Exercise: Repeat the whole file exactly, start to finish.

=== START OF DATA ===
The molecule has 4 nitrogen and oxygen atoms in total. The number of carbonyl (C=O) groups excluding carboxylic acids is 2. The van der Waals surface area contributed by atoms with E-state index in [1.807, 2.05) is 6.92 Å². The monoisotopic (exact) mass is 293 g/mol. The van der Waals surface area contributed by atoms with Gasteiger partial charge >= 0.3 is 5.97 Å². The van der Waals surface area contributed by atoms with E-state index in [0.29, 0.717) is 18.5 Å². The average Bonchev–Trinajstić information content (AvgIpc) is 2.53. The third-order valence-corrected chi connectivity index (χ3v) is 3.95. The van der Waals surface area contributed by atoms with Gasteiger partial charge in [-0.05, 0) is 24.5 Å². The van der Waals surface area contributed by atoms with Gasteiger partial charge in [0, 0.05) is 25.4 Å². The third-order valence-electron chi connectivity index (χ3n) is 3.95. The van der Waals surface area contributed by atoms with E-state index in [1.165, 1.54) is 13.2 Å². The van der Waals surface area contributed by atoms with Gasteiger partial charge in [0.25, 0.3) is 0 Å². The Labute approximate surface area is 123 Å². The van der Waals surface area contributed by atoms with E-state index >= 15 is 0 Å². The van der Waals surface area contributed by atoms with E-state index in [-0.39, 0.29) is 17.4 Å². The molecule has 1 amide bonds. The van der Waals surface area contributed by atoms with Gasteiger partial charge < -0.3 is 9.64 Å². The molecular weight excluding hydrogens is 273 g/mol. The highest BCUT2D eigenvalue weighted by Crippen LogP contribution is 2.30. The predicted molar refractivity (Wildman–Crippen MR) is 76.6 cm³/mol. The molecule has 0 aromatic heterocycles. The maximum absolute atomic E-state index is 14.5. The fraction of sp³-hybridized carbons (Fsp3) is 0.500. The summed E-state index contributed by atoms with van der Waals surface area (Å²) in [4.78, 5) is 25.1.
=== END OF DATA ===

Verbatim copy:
The molecule has 4 nitrogen and oxygen atoms in total. The number of carbonyl (C=O) groups excluding carboxylic acids is 2. The van der Waals surface area contributed by atoms with E-state index in [1.807, 2.05) is 6.92 Å². The monoisotopic (exact) mass is 293 g/mol. The van der Waals surface area contributed by atoms with Gasteiger partial charge >= 0.3 is 5.97 Å². The van der Waals surface area contributed by atoms with E-state index in [0.29, 0.717) is 18.5 Å². The average Bonchev–Trinajstić information content (AvgIpc) is 2.53. The third-order valence-corrected chi connectivity index (χ3v) is 3.95. The van der Waals surface area contributed by atoms with Gasteiger partial charge in [-0.05, 0) is 24.5 Å². The van der Waals surface area contributed by atoms with Gasteiger partial charge in [0, 0.05) is 25.4 Å². The third-order valence-electron chi connectivity index (χ3n) is 3.95. The van der Waals surface area contributed by atoms with E-state index in [1.165, 1.54) is 13.2 Å². The van der Waals surface area contributed by atoms with Gasteiger partial charge in [0.25, 0.3) is 0 Å². The Labute approximate surface area is 123 Å². The van der Waals surface area contributed by atoms with E-state index >= 15 is 0 Å². The van der Waals surface area contributed by atoms with E-state index in [-0.39, 0.29) is 17.4 Å². The molecule has 1 amide bonds. The van der Waals surface area contributed by atoms with Gasteiger partial charge < -0.3 is 9.64 Å². The molecular weight excluding hydrogens is 273 g/mol. The highest BCUT2D eigenvalue weighted by Crippen LogP contribution is 2.30. The predicted molar refractivity (Wildman–Crippen MR) is 76.6 cm³/mol. The molecule has 0 aromatic heterocycles. The maximum absolute atomic E-state index is 14.5. The fraction of sp³-hybridized carbons (Fsp3) is 0.500. The summed E-state index contributed by atoms with van der Waals surface area (Å²) in [4.78, 5) is 25.1.